Novavax vaccine’s phase 1/2 study took place in Australia. Infectious diseases physician and microbiologist Associate Professor Paul Griffin of the University of Queensland was the principal investigator in that trial. He also believes the approval of Novavax is likely to improve Australia’s already high vaccine uptake.
‘For a variety of reasons, it seems some have remained reluctant to receive these vaccines thus far so an additional option, based on what is considered perhaps a more traditional platform, is likely to increase our vaccination rate even further,’ he said.
The findings of both the US/Mexico and UK trials have now been published in the New England Journal of Medicine.
The most common adverse reactions reported were headache, nausea, myalgia, arthralgia, as well as tenderness around the injection site and fatigue.
The company has also begun work on an update to its vaccine to specifically target the Omicron variant.
The Biocelect spokesperson said it is too early to know whether a switch to a variant strain vaccine will be the right approach.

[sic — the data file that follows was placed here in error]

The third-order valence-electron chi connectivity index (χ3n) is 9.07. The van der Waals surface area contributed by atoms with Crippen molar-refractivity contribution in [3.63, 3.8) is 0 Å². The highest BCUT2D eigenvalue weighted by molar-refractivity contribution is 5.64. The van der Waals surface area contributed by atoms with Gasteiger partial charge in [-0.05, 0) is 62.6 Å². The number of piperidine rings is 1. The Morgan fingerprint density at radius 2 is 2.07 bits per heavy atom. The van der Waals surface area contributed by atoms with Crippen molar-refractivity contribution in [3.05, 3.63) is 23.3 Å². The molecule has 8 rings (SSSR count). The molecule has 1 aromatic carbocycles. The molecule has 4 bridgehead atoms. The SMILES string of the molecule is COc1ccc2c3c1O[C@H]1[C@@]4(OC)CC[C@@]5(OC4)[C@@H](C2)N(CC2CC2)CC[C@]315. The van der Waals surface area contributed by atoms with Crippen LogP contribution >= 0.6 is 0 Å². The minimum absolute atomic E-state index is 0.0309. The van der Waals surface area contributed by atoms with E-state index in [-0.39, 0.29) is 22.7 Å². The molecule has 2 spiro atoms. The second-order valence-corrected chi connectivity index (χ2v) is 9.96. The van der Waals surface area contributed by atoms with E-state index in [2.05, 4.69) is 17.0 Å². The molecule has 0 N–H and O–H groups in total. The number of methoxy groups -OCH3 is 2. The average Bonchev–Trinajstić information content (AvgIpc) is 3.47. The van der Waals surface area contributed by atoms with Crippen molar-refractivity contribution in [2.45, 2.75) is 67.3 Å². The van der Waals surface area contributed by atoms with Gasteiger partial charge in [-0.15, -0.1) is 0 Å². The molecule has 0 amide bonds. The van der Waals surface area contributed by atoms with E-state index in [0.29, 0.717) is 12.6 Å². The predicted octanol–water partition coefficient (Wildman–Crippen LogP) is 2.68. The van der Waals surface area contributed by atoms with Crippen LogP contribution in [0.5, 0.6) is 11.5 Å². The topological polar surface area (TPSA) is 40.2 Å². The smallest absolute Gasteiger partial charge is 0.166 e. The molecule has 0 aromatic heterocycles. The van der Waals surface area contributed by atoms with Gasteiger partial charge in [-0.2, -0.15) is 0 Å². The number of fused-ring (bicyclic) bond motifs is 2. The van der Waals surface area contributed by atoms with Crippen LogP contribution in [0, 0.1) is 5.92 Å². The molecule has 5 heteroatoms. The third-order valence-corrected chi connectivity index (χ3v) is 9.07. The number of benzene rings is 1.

In its own announcement of the TGA’s approval, Novavax said there is also currently a phase 1/2 trial for a combination seasonal flu and COVID-19 vaccine taking place in Australia.
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COVID-19 general practice Novavax NUVAXOVID vaccine vaccine rollout

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Dr Ian   21/01/2022 9:35:51 AM

It will need to be batch tested regularly as the production process was complex .
For patients that had Myocarditis particularly young male adolescents it will be a relief .
Those with past history of Myocarditis will be able to boost with Novovax as well .
Since AstraZeneca has suffered the about 1 in 30,000 incidence of need for hospital admission and rarer but tragic deaths CSL ought pivot for a license .

Dr Ferdinand Saldevar   21/01/2022 4:12:14 PM

Took so long... why ???

Dr Raymond Weng Yat Yeow   10/02/2022 7:37:12 PM

@Dr Ferdinand, I believe most vaccines before the corona age took 10 to 12 years to develop. So the fact that novavax took 2 years is already an 80 to 90% time reduction from prior normal time frames

refer John Hopkins Uni

".... typical vaccine development timeline takes 5 to 10 years, and sometimes longer, to assess whether the vaccine is safe and efficacious in clinical trials, complete the regulatory approval processes, and manufacture sufficient quantity of vaccine doses for widespread distribution...."